Personalized medicine hits influenza?
There is mounting evidence that the first viruses a person is exposed to color their immune response to subsequent infections for the rest of their life, a phenomenon called priming. “The next big leap [for the influenza field] is developing right before our eyes: an understanding of how priming impacts immune responses later,” said Topham. By understanding the mechanism and impact of priming, at risk groups can be identified to develop targeted vaccine strategies. Dr. Topham’s lab is developing ways to fingerprint an individual’s immune response to influenza to design tailored vaccines. “The technology is there for personalized vaccination,” said Topham. There is still a lot to be understood. To best optimize existing vaccines or to tailor vaccines to the individual, a better understanding of the measures that predict host responses to vaccination or infection is needed. The immune system’s long-term memory in humans is very different from mice, so laboratories must get creative and look to other model systems to assess more complex priming histories.
A NYICE view of influenza research
As co-PI of NYICE, Dr. Topham shared some insights into their role as part of CEIRS. From the start of the Center, NYICE had a primary focus on understanding human influenza viruses with multidisciplinary, multi-institutional basic and clinical research. In particular, their Center provides expertise in experimental influenza vaccines and immunology.
The NYICE investigators are working collaboratively with different perspectives, techniques, and approaches. “You’ll see that start to come together more and more,” said Topham. For example, a collaboration between four NYICE labs generated a novel chip array of monoclonal antibodies to serotype viruses for cross-Center pandemic preparedness efforts by CEIRS. This new tool captures a wide selection of antibodies targeted to specific pieces of the flu virus on a solid surface. Researchers can test in batch how similar a particular virus’ surface proteins are to other strains of influenza. Topham described this as “the first-ever alternative to ferret antisera for antigenic typing of influenza viruses.” Dr. Luis Martinez-Sobrido’s lab generated the viruses. Dr. Patrick Wilson’s lab isolated and prepared the antibodies. Dr. Ben Miller’s lab developed the chip technology. This was the fruit of a strong collaboration among many investigators, including the Topham lab.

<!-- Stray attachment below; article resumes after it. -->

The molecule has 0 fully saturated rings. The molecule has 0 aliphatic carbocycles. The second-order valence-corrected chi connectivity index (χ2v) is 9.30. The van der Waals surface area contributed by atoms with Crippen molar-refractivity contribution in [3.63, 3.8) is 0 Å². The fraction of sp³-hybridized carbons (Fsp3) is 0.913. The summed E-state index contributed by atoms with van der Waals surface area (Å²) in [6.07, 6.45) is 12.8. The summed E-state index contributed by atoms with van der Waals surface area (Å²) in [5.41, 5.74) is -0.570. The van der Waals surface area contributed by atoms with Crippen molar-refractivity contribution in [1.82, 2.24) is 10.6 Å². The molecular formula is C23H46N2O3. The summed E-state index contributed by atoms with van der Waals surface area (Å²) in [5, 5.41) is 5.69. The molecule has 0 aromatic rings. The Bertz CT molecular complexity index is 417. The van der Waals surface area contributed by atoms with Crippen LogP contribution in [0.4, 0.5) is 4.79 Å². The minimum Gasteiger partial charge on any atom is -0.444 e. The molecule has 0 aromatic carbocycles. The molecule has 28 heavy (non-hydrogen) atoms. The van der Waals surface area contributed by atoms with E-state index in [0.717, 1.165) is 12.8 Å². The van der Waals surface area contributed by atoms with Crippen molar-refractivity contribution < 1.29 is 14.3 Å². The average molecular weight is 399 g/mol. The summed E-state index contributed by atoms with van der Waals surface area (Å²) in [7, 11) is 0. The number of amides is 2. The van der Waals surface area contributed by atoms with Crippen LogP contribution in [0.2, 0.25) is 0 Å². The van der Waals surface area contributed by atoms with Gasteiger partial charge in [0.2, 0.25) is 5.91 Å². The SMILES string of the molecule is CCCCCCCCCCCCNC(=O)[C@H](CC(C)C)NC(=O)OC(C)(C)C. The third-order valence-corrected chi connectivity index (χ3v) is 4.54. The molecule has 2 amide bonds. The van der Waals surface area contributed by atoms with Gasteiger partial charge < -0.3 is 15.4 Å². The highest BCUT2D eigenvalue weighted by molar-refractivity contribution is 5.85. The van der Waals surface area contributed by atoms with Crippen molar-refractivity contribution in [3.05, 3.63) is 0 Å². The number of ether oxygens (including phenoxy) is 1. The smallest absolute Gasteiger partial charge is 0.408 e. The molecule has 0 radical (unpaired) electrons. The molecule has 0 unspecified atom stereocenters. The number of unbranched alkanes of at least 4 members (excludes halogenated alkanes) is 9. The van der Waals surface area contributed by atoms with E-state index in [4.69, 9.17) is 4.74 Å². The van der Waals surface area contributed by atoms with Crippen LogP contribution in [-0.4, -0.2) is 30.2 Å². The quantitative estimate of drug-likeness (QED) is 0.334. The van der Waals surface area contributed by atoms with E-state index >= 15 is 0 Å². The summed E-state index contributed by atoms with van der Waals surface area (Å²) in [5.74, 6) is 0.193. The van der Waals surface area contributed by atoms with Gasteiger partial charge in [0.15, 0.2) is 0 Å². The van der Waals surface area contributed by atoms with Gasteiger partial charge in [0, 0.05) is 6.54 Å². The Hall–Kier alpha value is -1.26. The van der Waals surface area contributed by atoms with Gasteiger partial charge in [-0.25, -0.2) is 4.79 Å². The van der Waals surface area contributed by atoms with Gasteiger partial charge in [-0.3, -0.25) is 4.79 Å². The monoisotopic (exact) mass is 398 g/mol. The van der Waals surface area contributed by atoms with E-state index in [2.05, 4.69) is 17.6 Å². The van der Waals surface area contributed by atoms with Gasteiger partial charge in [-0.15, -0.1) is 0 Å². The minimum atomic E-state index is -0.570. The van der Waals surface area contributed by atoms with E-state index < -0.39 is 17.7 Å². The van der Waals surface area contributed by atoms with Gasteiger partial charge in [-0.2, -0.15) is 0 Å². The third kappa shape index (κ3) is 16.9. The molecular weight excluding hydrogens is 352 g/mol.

Career advice on shifting science in a data rich setting
The DPCC team asked Dr. Topham to share some career advice for trainees. His top two pieces of advice were admittedly “easy to say and hard to do.” First, at any stage in a career be as productive as possible. The currency of science is publications, so that means concentrate on getting work into publishable units. Second, find something you love doing. Most people who do things they love succeed.
A final word of advice from Dr. Topham centered on a shift in the way research is conducted. “There is a greater emphasis on dealing with large data sets,” said Topham. The technology available now generates far more data, outpacing the tools and expertise available for analysis. “We now need even newer tools to analyze data because there isn’t anything on the shelf,” said Topham. The scientists that succeed today have the skills to both conduct traditionally wet bench laboratory research and to perform sophisticated computational analysis. The translators, or “those who can understand and translate both the biology and the analytics are incredibly powerful,” said Topham. Taking a multidisciplinary approach, which for his lab includes modeling immunity and leveraging computational approaches for high-dimensional flow cytometry and sequencing, is necessary. “Being able to speak the biology and talk analytical approaches, statistics, and modeling—that’s the scientist of the future.” You have to be able to work at the interface and be fluent in both languages.
Training with the Titans and branching out
As a postdoctoral fellow at St. Jude, Dr. Topham trained with the Titans of the influenza field. In Dr. Peter Doherty’s lab, he became a viral immunologist by trade and experienced much of the excitement following the award of the Nobel prize to Doherty in 1996. From early morning calls and celebrations, the experience was exciting but challenging.
What makes for a successful career? As part of a recent seminar series, Dr. Topham was asked to reflect on the influential tipping points of his career path as it branched or veered to new directions. Each significant branch point was “serendipitous.” Reflecting on his graduate and postdoctoral career, influenza research was not popular at that time. It was used as a mechanism to tweak the immune system and understand it’s function, rather than to understand the virus itself. For the fledgling field, the influenza scientists were well-positioned to respond to new emphasis placed on influenza research by the NIH. The CEIRS trainees today are the next generation. Dr. Topham advised, “keep your eyes out and recognize when you have an opportunity. Don’t shy away from it.”
Links to recent publications:
- DeDiego, ML, et al. NS1 protein mutation I64T affects interferon responses and virulence of circulating H3N2 human influenza A viruses. J Virol. (2016).
- DeDiego, M, et al. Directed selection of influenza virus produces antigenic variants that match circulating human virus isolate and escape from vaccine- mediated immune protection. Immunology. (2016).
- Anderson, C, et al. Novel sequence-based mapping of recently emerging H5NX Influenza Viruses Reveals Pandemic Vaccine Candidates. PLoS One. (2016).